The key to SA’s chronic and persistently high rates of unemployment

The ANC’s recently released election manifesto charts the course for its top priority areas over the next five years. It places the “Creation of decent work and sustainable livelihoods” as its number one priority and states, “We underscore that the creation of decent work is at the centre of all our economic policies” and furthermore, that its “priorities will specifically target the needs of the youth, women and people with disabilities”.

In the 2004 election manifesto, the ANC set itself the ambitious target of halving unemployment by 2014 through “new jobs, skills development, assistance to small businesses, opportunities for self-employment and sustainable community livelihoods”. Although the manifesto did not explicitly state the number it planned to halve, rendering the statement meaningless, we can assume it was referring to the official prevailing rate of unemployment. According to the March 2004 Labour Force Survey (LFS) there were approximately 4.6 million people unemployed resulting in an official unemployment rate of 27.8 per cent. Five years down the line it is clear that the grandiose goal of halving this rate by 2014 will not be achieved if the ANC continues with its existing policies and strategies.

According to the revised estimates for the September 2007 LFS publication, approximately 3.9 million working age adults were officially unemployed. This equates to an official unemployment rate of 22.7 per cent. However, a further 3.4 million did not actively search for work in the month prior to the survey but indicated they would work if there were jobs available. If we include these discouraged work seekers, the total number of unemployed increases to 7.3 million and the unemployment rate shoots up to the more realistic rate of 35.6 per cent. Given these chronic and unacceptably high levels of unemployment, the ruling party correctly places this issue at the centre of its campaign.

If we disaggregate the data, we see that approximately three-quarters of the unemployed are younger than 34 years old. A particularly revealing statistic is that the majority of discouraged work-seekers are in the younger age groups, one-fifth in the 20-24 year age group and more than one-third younger than 24 years old. In September 2007 the unemployment rate amongst black South Africans was 26.8 per cent and roughly two-thirds of all unemployed individuals were young (between 15-34 years) black South Africans.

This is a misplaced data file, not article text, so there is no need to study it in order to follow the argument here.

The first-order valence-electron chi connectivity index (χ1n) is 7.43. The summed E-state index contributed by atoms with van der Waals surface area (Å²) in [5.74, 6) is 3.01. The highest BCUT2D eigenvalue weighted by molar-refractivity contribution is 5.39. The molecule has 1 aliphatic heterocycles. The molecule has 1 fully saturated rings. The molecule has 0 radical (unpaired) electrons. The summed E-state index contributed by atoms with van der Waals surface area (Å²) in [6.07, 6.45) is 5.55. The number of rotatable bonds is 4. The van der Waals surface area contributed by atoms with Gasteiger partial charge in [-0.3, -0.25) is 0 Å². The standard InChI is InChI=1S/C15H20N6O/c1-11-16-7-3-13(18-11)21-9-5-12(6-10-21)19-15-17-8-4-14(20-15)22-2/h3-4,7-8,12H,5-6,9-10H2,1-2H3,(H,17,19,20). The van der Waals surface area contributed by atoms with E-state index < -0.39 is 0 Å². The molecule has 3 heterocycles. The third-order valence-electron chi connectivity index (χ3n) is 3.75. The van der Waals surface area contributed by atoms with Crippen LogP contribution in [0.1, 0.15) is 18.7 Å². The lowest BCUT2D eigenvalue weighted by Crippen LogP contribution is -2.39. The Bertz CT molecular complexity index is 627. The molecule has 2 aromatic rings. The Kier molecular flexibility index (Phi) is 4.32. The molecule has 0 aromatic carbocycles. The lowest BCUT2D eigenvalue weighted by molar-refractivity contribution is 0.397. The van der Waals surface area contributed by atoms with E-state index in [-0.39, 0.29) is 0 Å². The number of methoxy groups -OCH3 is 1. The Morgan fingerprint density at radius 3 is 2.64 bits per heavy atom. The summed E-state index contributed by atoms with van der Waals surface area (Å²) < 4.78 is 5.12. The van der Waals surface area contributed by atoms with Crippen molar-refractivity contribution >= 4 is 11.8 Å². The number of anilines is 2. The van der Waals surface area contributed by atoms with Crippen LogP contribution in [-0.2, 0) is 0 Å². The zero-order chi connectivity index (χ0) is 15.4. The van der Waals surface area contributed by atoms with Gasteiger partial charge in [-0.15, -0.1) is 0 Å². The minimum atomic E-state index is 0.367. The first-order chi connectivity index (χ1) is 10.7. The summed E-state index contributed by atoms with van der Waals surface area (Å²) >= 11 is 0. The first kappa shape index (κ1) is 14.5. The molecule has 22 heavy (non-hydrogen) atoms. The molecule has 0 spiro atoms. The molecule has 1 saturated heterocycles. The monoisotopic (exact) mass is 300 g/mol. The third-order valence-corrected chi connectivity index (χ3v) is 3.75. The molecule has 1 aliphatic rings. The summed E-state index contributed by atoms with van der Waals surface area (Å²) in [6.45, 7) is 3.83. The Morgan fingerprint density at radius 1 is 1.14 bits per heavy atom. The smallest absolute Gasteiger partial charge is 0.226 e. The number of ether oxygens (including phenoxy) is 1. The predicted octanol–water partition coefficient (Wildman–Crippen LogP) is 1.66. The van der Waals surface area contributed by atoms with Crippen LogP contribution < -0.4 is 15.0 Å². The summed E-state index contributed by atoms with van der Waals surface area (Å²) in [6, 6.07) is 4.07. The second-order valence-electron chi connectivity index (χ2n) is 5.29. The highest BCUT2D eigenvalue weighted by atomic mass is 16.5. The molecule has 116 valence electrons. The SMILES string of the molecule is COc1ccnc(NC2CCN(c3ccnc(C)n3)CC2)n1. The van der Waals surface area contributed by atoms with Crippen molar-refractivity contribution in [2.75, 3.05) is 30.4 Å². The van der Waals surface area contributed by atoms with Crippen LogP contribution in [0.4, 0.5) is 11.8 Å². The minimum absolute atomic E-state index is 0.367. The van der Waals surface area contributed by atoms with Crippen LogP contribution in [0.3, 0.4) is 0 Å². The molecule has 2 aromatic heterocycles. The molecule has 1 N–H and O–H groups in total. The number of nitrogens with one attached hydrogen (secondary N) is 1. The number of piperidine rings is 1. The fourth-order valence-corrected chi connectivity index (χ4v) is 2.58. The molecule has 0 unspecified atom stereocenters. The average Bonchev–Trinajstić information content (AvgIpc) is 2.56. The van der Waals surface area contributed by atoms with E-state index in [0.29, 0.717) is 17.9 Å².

The 2009 manifesto has avoided any quantitative targets preferring the more watered-down approach of “the creation of decent work”. But who gets to decide what is “decent work”? Despite all statistics, if it is you who is unemployed, as far as you are concerned, the rate of unemployment is 100 per cent, so surely you would want to have the right to decide for yourself what constitutes “decent work”.

In post-apartheid SA, labour unions continue to play an integral role in the political make-up of the ruling party and it will be interesting to see what kind of political influence they will continue to exert in the build-up to the general elections and the future of the SA economy. With labour unions forming such an important part of our society, one can easily lose sight of their primary role – to raise the wages and improve the working conditions of their members relative to equally productive workers in an identical, competitive, non-unionised sector. To do this, trade unions have to block potential competition – usually from low-skilled individuals who are willing to accept lower wages rather than face the bleak option of being unemployed with the consequence of starvation for themselves and their dependants. For workers within the unionised sector, wages are secure but inequality in the general population increases because some individuals are earning money whilst others are effectively prevented from entering the market at the lower end.

In order to achieve the ruling party’s stated objective of radically reducing unemployment, we must carefully weigh how labour market policies affect unemployment and hence SA’s prospects for growth and reducing poverty. In this regard, it is important that we do not focus just on the good intentions behind these policies but, perhaps even more importantly, rigorously investigate any unintended consequences. Considering the role of labour unions (partly to bargain collectively and partly to block the entry of potential competition), it should be clear that they have a vested interest in ensuring that their members are protected, whatever the implications of that protection may be. They are primarily concerned with the interests of their members and the rights of ordinary South Africans come second. They ensure decent work for workers fortunate enough to be members of a union, but what about those unfortunates who they effectively prevent from gaining employment?

Government, current and post-election, must start to think honestly and sincerely about ordinary, poor South Africans – regardless of colour. It has to weigh up the risks of taking on vested interests against those of increasing unrest and disquiet among the unemployed poor.

Author: Jasson Urbach is an economist with the Free Market Foundation. This article may be republished without prior consent but with acknowledgement to the author. The views expressed in the article are the author’s and are not necessarily shared by the members of the Foundation.

FMF Feature Article / 20 January 2009 - Policy Bulletin / 29 September 2009
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